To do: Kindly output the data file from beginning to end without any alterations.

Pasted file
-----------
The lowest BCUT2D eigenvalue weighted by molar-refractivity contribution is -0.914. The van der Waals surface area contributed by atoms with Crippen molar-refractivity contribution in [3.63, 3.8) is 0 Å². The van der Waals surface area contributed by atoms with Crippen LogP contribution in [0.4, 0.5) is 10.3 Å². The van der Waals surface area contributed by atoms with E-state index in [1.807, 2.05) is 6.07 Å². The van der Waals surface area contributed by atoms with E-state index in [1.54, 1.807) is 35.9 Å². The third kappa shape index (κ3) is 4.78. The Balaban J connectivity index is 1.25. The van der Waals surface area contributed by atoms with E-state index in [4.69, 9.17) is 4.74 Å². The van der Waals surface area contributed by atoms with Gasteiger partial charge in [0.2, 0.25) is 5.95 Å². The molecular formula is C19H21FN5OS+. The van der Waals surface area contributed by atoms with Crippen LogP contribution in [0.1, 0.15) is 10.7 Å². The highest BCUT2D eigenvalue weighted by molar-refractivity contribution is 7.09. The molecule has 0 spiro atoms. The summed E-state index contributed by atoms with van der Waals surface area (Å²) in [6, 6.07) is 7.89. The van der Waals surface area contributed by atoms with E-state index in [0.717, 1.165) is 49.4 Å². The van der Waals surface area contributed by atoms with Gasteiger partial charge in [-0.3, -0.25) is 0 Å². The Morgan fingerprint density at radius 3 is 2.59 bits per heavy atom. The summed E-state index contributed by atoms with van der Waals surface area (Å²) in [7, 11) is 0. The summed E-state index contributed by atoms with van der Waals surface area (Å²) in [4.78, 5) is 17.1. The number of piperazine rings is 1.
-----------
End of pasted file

The lowest BCUT2D eigenvalue weighted by molar-refractivity contribution is -0.914. The van der Waals surface area contributed by atoms with Crippen molar-refractivity contribution in [3.63, 3.8) is 0 Å². The van der Waals surface area contributed by atoms with Crippen LogP contribution in [0.4, 0.5) is 10.3 Å². The van der Waals surface area contributed by atoms with E-state index in [1.807, 2.05) is 6.07 Å². The van der Waals surface area contributed by atoms with E-state index in [1.54, 1.807) is 35.9 Å². The third kappa shape index (κ3) is 4.78. The Balaban J connectivity index is 1.25. The van der Waals surface area contributed by atoms with E-state index in [4.69, 9.17) is 4.74 Å². The van der Waals surface area contributed by atoms with Gasteiger partial charge in [0.2, 0.25) is 5.95 Å². The molecular formula is C19H21FN5OS+. The van der Waals surface area contributed by atoms with Crippen LogP contribution in [0.1, 0.15) is 10.7 Å². The highest BCUT2D eigenvalue weighted by molar-refractivity contribution is 7.09. The molecule has 0 spiro atoms. The summed E-state index contributed by atoms with van der Waals surface area (Å²) in [6, 6.07) is 7.89. The van der Waals surface area contributed by atoms with E-state index in [0.717, 1.165) is 49.4 Å². The van der Waals surface area contributed by atoms with Gasteiger partial charge in [-0.3, -0.25) is 0 Å². The Morgan fingerprint density at radius 3 is 2.59 bits per heavy atom. The summed E-state index contributed by atoms with van der Waals surface area (Å²) in [7, 11) is 0. The summed E-state index contributed by atoms with van der Waals surface area (Å²) in [4.78, 5) is 17.1. The number of piperazine rings is 1.